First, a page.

Image Credits: Tom's Hardware
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If looking at the 3800x as a binned 3700x - that's basically what it would be - grab one if it goes on sale closer to the 3700x's price.
These chips don't overclock any better than their predecessors, which wasn't good to begin with, so whatever extra clocks you get with a 3800x will hardly be noticeable and won't be worth a $50+ price increase over 3700x.
Power consumption: AIDA 64 seems to punish AMD a lot more than Intel. When you were using Prime95 Intel was punished a lot more. It seems the switch from Prime95 to AIDA 64 gives Intel an unfair advantage in the stress test power consumption test. While Prime95 gave AMD an unfair advantage. I'd suggest using both in reviews or find another torture test that will fully punish both AMD and Intel for a max load test. With such wild variation. I can't see how either is an accurate measure of a CPU under full load.
Example Review: https://www.tomshardware.com/reviews/intel-core-i9-9900k-9th-gen-cpu,5847-11.html
The Intel i9-9900K hit 204.6W in your old reviews stress test. This time it is only 113W.
The AMD Ryzen 2700x hit 104.7W in your old review. Now it is 133W.
It did tie Intel in gaming. It tied basically the same Intel CPUs that have been on the market since 2015 with Skylake. We are in the back half of 2019 and we see the same gaming performance that we had in 2015 mainstream CPUs.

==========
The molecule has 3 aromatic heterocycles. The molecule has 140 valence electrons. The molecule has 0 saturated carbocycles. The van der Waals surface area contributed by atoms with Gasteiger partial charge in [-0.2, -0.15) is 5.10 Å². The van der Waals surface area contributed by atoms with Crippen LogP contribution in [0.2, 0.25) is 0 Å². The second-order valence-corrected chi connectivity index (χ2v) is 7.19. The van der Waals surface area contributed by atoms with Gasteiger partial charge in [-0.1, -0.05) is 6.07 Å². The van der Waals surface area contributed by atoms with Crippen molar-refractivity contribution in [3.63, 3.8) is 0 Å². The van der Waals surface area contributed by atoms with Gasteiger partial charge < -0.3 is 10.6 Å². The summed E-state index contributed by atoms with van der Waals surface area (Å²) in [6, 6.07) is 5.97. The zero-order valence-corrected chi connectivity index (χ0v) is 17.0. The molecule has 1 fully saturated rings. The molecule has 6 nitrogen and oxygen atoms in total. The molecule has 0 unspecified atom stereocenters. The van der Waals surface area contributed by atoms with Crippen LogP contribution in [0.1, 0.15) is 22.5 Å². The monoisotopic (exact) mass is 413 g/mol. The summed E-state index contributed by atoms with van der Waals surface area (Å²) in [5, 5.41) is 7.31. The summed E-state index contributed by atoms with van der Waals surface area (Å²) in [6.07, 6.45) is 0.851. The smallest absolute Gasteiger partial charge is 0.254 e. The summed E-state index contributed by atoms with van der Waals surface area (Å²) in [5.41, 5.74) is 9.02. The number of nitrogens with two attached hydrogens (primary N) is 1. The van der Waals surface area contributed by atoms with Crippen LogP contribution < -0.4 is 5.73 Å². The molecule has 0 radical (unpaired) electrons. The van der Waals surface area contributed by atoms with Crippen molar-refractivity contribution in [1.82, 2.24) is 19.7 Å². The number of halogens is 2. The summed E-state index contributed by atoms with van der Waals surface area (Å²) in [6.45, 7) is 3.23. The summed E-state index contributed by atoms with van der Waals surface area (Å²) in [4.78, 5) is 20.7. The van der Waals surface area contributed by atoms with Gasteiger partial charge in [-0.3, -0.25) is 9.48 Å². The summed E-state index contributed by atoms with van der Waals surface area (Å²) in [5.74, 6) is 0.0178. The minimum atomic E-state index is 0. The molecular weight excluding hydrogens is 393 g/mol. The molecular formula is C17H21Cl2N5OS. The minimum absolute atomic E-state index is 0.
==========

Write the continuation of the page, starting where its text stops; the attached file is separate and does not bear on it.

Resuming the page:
We know AMD is cheaper and comparing clockspeeds against different architectures between Intel and AMD is silly. But it would be nice to see some tangible improvement regarding fps with CPUs. The GPU still remains king when it comes to a quality gaming build.
Minus the ability to overclock yes tied. Most people who buy the 9900K will not be buying it to leave it stock.
Its what I wanted to know. Ryzen has always been pushed to the limit in terms of clock speed and Zen 2 is no different it seems. Little to no headroom. AnandTech was able to get it to 4.3GHz all core but with manual OCing it seems to disable boost clocking which in turn cuts 300MHz from single core performance.
As for the power consumption, the differences are probably what they prioritize. I know Prime 95 heavily uses AVX which is a power hog. Not as sure on AIDA 64 since I never used it. I always use Prime 95 and IBT for stability.
Its not silly to compare clock speeds as those can be advantages. Intel still clearly has a clock speed advantage and that advantage will keep them priced higher. We might see some drops but I doubt we will see enough to make it feel like Athlon 64 again.
As much crap as people give Intel for getting stuck at 14nm I have to give them props for having a 5 year old process tech beat modern process tech, especially one that's supposed to be "half" the size. I know its not quite as most 7nms out there are still less dense than Intels initial 10nm plans but still it goes to show that the nm part has become pointless and a marketing gimmick more than anything.
The only thing a CPU matters gaming wise is how long it will last before it will bottleneck the GPU. While its still early the clock speed and overclocking advantage Intel has might make their CPUs last longer in gaming than Zen 2. Only time will tell but maybe AMD will get a better process tech in a few years and finally compete like the old days.
Clockspeeds between AMD and Intel are not apples to apples. Bulldozer hit 5ghz and it was a terrible CPU. Just because it could hit 5ghz, did not make a good chip.